The fraught intersection of mental health and queer identity

by Shelby Grebbin / Beacon Staff • November 9, 2017

In the past twenty years there has been positive sociological shift toward a greater public understanding and acceptance of LGBTQ identities. Yet the reality for many LGBTQ youths is not all rainbows. Research suggests LGBTQ youth are more prone to compromised mental health and self-destructive behaviors than their cisgender, straight peers.

A colleague and I, both queer women, recently embarked on a journalistic narrative podcast to find out why queer people, particularly those with intersecting marginalized identities, are disproportionately affected by mental illness. We found that stigma-related stress, which encompasses fear of rejection, hostile social environments, and internalized homophobia puts LGBTQ folks at a higher risk for mental illness. Furthermore, many health care providers—players in a $3 trillion dollar industry—often fail to provide adequate and informed care for LGBTQ individuals.

We’ve spoken to individuals on both sides of the table—researchers at the National LGBT Health Education Center who specialize in the subject, and LGBTQ individuals who have lived these experiences. What we found from both groups was an overwhelming desire to simply be heard on a subject that is often overlooked and stigmatized. LGBTQ individuals who participated in our podcast recounted numerous experiences of dismissal and erasure by the health care providers from whom they sought counsel. And the experts at the National LGBT Health Education Center, many of whom devote their lives to LGBTQ health, expressed a desire to change the way LGBTQ health is discussed in the medical field.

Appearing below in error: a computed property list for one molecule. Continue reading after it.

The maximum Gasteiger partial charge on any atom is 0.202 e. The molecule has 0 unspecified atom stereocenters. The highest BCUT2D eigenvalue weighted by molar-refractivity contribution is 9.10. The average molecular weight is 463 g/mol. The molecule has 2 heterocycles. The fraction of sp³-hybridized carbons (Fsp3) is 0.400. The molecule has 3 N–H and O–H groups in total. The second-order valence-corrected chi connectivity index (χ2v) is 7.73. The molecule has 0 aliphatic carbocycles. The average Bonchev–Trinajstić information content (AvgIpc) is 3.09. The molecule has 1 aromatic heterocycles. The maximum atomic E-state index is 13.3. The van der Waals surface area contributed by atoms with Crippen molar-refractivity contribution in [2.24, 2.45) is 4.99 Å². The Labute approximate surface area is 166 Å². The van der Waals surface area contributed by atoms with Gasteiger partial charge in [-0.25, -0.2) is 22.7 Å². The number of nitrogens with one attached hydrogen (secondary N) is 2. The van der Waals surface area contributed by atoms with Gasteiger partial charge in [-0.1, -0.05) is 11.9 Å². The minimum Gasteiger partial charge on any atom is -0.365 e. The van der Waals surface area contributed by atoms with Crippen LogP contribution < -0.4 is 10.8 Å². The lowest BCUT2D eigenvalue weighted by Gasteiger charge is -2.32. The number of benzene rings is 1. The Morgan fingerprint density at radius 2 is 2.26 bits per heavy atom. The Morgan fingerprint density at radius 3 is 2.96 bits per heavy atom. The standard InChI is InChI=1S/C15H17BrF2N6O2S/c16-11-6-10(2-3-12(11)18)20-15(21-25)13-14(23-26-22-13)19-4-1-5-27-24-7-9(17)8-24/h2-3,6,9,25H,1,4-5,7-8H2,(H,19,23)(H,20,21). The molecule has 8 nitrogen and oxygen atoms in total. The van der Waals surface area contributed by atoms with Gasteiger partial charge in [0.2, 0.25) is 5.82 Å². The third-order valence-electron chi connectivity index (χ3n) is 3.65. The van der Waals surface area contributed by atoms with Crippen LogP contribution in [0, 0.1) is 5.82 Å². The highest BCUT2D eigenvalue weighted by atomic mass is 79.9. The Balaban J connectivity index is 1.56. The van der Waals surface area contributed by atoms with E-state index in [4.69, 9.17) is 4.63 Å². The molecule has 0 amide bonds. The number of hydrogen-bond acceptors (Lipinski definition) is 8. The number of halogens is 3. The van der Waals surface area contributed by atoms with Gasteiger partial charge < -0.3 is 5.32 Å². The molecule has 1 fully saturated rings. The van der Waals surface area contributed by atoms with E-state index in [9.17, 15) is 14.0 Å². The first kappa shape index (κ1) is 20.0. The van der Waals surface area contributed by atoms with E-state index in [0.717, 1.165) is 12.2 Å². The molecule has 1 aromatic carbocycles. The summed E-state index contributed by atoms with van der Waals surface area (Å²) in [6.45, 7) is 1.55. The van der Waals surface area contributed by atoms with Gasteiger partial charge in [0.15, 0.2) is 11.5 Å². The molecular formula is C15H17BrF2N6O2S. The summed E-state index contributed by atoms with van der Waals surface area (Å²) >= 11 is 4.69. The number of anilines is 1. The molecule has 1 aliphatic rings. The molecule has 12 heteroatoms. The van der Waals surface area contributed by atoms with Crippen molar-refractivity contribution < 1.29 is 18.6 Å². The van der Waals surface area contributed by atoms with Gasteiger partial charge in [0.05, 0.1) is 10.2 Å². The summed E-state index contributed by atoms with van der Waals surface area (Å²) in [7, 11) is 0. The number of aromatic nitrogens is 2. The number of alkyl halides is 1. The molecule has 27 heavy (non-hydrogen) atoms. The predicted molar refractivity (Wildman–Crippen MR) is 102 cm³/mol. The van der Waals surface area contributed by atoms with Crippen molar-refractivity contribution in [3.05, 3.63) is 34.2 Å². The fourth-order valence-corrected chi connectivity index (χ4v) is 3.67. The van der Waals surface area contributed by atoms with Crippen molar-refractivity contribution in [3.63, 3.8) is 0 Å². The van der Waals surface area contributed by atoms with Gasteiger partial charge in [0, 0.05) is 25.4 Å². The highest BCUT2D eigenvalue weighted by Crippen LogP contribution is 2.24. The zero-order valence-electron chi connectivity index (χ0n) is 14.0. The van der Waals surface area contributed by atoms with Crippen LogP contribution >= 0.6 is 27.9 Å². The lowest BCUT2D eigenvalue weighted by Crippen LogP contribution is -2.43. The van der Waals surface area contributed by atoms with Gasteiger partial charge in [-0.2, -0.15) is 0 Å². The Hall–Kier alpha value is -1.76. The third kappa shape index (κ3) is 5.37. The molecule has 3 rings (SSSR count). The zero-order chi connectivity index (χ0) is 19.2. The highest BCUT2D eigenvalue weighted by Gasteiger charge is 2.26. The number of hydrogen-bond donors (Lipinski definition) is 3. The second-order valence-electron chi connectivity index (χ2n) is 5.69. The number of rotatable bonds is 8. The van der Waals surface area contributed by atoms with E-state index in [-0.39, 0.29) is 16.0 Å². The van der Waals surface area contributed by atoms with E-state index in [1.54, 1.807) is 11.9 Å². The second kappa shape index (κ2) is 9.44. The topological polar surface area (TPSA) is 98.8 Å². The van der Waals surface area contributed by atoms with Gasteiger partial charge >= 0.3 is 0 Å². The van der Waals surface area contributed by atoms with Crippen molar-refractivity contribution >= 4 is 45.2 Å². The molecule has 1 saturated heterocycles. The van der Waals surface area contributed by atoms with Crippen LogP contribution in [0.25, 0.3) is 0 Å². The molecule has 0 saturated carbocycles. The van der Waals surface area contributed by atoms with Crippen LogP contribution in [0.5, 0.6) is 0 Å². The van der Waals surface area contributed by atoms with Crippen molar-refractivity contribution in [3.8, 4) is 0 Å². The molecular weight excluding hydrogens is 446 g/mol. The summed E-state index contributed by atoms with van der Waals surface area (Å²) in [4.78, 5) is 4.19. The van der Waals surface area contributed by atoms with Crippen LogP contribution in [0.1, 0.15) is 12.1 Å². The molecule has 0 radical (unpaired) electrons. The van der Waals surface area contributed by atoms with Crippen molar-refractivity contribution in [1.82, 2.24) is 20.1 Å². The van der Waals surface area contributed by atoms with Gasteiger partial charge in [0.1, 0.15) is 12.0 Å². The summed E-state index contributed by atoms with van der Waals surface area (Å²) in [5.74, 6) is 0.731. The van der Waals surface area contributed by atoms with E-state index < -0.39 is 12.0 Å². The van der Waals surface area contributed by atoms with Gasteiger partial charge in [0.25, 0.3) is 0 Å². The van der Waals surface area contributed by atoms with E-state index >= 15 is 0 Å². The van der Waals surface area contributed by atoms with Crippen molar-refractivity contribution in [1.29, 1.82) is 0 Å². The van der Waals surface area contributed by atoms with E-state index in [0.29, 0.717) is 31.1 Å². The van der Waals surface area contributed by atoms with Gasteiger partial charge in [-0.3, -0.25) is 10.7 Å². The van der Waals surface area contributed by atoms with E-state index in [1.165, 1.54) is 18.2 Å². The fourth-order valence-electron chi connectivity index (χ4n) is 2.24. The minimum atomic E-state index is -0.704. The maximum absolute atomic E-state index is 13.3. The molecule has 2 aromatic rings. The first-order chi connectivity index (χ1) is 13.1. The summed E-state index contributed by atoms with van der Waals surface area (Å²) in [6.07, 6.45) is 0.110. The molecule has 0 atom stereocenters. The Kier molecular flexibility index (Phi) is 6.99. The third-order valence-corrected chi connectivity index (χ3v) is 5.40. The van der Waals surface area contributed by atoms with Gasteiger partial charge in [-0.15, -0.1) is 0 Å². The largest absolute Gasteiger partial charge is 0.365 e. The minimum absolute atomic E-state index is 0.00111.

In a temporal context where LGBTQ Pride is increasingly prominent, stigma-related stress is still profoundly impacting individuals in the queer community. The solution to these issues is extremely hard to pin down, but should begin with increased social and institutional acceptance of LGBTQ identities.

The first step in this process may be to identify and change the way stigma-related stress impacts the queer community. We must delve into the structure of social institutions that impact the development of queer youth—our public education system, religious institutions, and health care providers to name a few—and demand inclusivity and acceptance.